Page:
Only a few years ago, trend spotters were stamping the "next big thing" title on their favorite plate of braised goat shank. It looks like we're still a few years away from that being the case, but in the meantime, who cares? You don't need to be hip to eat goat, and it doesn't need to be pigeonholed as a novelty meat without versatility. To help you on your journey to loving goat, we present to you the Serious Eats Beginner's Guide To Goat In New York City.
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Set in the old Paris Common space on Bank Street and Greenwish Street, The Marrow is the third collaboration between Harold Dieterle and co-owner Alicia Nosenzo, and his first foray into meat-centric Italian and German fare. "This is the food of my family," he says. "I have an Italian grandmother on my mother's side and a German on my father's."
From marshmallow apples oozing liquid caramel to decadent red velvet cakes and whisper light coconut cakes to gigantic, golden honey toast, desserts in this city seem to only get better and even more delicious with each passing year. Click through for my picks of the top ten Sugar Rush sweets of the year.
Though I've loved virtually everything I've tasted at Kin Shop, this fried chicken special may be a new winner.
The thin batter and quick fry ensure that the crusty broccoli retains a nice crunch. But the real secret's in the sauce: the young coconut-gooseberry chutney and fermented plum vinegar provide tangy bursts that cut the grease, while sweet bites of Chinese sausage round out the vegetable bite.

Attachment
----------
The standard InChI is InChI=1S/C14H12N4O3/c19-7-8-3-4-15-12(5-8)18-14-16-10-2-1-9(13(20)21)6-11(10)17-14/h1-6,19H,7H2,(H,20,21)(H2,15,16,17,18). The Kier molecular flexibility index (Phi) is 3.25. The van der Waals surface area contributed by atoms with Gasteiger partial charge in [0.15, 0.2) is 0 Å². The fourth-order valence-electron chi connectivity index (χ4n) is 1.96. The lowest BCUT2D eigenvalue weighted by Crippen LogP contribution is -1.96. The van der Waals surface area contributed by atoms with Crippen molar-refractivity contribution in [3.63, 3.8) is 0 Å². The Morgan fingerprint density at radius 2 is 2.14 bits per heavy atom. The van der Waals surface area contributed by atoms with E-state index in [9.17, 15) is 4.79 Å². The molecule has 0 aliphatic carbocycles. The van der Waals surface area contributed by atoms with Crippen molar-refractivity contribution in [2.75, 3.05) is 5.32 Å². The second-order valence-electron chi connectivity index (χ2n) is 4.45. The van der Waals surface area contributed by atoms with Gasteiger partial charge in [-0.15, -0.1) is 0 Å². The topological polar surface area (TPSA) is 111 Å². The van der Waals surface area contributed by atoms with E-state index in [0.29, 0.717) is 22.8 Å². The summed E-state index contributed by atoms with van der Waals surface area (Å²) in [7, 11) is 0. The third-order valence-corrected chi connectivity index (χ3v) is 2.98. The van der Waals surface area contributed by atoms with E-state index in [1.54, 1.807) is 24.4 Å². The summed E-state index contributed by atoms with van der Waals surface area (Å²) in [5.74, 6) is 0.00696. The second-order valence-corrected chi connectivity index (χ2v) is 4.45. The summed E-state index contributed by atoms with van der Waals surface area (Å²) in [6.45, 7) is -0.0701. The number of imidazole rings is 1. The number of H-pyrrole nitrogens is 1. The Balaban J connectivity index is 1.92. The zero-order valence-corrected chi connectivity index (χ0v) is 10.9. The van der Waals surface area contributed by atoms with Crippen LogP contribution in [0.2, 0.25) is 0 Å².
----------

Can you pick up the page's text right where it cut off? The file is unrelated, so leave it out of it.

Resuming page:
What's the whole package—being a boss, working the stove, winning Top Chef, creating the kind of restaurant he wants to eat in—look like for Harold Dieterle? We talked with him to find out
Kin Shop offers the lightest coconut cake in town. It goes by the name Coconut Cream Cake, and $9 buys you an enormous slab that goes down dangerously easy.
"I like being able to play around, change things up a bit," says Harold Dieterle of the crab dinners he's doing at his West Village Thai restaurant Kin Shop every Monday. The five-course meal is $60 per person ($23 extra for beverage pairings) and features crab four ways—plus a crab-inspired ice cream sandwich at the end.
January is Vegetable Month on Serious Eats: New York, and every day we've been profiling a different vegetable dish in the city. But there are some veggies we love so much that it's tough to choose just a few. Chief among them? Brussels sprouts. Here are 12 of our favorite sprouts dishes in the city.
Meatball Madness was a hot ticket at this year's New York City Wine & Food Festival, as evidenced by the sold-out tickets and by the long line stretching far down Mercer Street. We understand; after all, who doesn't love meatballs? Particularly when they're being made by New York's hottest chefs. With our discerning meatball palates on high alert, we wove our way through the crowd of food-lovers and Food Network lovers alike (Giada De Laurentiis was the evening's host, and Guy Fieri made an appearance), sampling all sorts of meat- (and meatless!) balls.